Wednesday, October 03, 2012

Judgment Call: Can You Be A Global Business and Idealistic?

The Problem
Once again I've been asked to contribute to The Financial Times' Judgment Call panel - alongside Harvard Business School's Sebastien S Kresge professor of marketing Rohit Deshpande and the CEO of Polar Mobile Kunal Gupta.
The issue our advice was sought on was: Can you be a global business and idealistic?
This follows from the detention of Google's most senior exec in Brazil when Google refused to take down a YouTube video which allegedly insulted a local politician.

My advice, as regulars here will guess, was that not only should a global business remain idealistic - but that it must.
Here's the full (and only lightly edited for publication) response I supplied:
Organisations have to remain true to their fundamental beliefs - their purpose.
There may be a short term cost or loss from sticking to them but businesses built to succeed in today's Open Economy must take a longer view: Without consistency trust disappears; Without consistency believers stop believing; Without consistency supporters stop supporting.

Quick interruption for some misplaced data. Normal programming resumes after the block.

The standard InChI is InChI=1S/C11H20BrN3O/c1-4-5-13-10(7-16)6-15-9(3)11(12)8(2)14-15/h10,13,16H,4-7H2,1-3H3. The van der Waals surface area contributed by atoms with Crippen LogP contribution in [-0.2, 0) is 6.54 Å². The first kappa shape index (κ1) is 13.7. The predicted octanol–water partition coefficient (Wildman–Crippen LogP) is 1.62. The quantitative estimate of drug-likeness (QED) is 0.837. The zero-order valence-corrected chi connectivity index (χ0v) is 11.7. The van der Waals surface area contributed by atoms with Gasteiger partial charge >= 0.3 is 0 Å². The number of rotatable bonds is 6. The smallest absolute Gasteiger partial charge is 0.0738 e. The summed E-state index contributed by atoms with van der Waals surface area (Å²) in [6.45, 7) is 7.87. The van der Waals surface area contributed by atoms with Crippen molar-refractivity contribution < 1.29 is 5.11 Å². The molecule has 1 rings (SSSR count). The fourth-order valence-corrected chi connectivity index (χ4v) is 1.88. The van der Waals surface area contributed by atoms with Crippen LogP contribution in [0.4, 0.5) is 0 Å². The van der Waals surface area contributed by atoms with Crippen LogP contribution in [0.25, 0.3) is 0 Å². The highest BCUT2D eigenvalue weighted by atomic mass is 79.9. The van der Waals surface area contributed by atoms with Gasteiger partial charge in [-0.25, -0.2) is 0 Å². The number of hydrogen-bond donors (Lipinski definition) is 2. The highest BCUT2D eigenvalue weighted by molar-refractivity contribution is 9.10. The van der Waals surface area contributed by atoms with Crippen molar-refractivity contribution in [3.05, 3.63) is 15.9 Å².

My Advice: Top
Our connected world demands more than simple customer centricity, it requires customer partnership - and that is driven by belief.
Today's winners are Open Businesses - organisations which use their resources to create networks of people who care about the same things they do and who work with them to achieve shared goals.
This clearly relies on support from outside the org. It's this support, this willingness to participate, that delivers competitive advantage. They participate because they share your beliefs.
That is the bigger picture Google sees - and which no amount of local sabre-rattling is likely to make it relinquish.

This of course speaks to Principle One of the 10 Principles of Open Business - Purpose.
The outing in the FT this morning (October 3, 2012), also marks the first publication in print of the fact of our forthcoming book The 10 Principles of Open Business (see the end of my piece in the pictures accompanying this post). Though I have to say our potential publishers are suggesting that may, in the end, become a sub-heading. Will keep you posted, of course.
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The rate of change is so rapid it's difficult for one person to keep up to speed. Let's pool our thoughts, share our reactions and, who knows, even reach some shared conclusions worth arriving at?